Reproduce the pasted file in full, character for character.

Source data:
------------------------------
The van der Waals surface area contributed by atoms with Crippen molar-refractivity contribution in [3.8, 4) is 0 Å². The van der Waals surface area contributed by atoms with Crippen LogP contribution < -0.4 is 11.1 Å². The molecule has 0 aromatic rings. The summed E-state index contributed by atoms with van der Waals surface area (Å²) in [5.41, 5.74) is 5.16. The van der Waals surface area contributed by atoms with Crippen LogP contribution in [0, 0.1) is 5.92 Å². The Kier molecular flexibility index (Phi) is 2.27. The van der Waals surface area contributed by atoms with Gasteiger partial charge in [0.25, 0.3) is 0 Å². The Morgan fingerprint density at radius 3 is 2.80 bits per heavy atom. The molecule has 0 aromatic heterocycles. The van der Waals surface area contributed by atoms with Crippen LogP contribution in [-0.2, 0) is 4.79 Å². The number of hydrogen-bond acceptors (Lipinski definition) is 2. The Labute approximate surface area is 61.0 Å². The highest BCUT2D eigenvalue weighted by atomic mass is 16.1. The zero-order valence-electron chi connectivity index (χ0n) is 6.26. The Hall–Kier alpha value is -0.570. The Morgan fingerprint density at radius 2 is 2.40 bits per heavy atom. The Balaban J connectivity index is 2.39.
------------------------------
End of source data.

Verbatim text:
The van der Waals surface area contributed by atoms with Crippen molar-refractivity contribution in [3.8, 4) is 0 Å². The van der Waals surface area contributed by atoms with Crippen LogP contribution < -0.4 is 11.1 Å². The molecule has 0 aromatic rings. The summed E-state index contributed by atoms with van der Waals surface area (Å²) in [5.41, 5.74) is 5.16. The van der Waals surface area contributed by atoms with Crippen LogP contribution in [0, 0.1) is 5.92 Å². The Kier molecular flexibility index (Phi) is 2.27. The van der Waals surface area contributed by atoms with Gasteiger partial charge in [0.25, 0.3) is 0 Å². The Morgan fingerprint density at radius 3 is 2.80 bits per heavy atom. The molecule has 0 aromatic heterocycles. The van der Waals surface area contributed by atoms with Crippen LogP contribution in [-0.2, 0) is 4.79 Å². The number of hydrogen-bond acceptors (Lipinski definition) is 2. The Labute approximate surface area is 61.0 Å². The highest BCUT2D eigenvalue weighted by atomic mass is 16.1. The zero-order valence-electron chi connectivity index (χ0n) is 6.26. The Hall–Kier alpha value is -0.570. The Morgan fingerprint density at radius 2 is 2.40 bits per heavy atom. The Balaban J connectivity index is 2.39.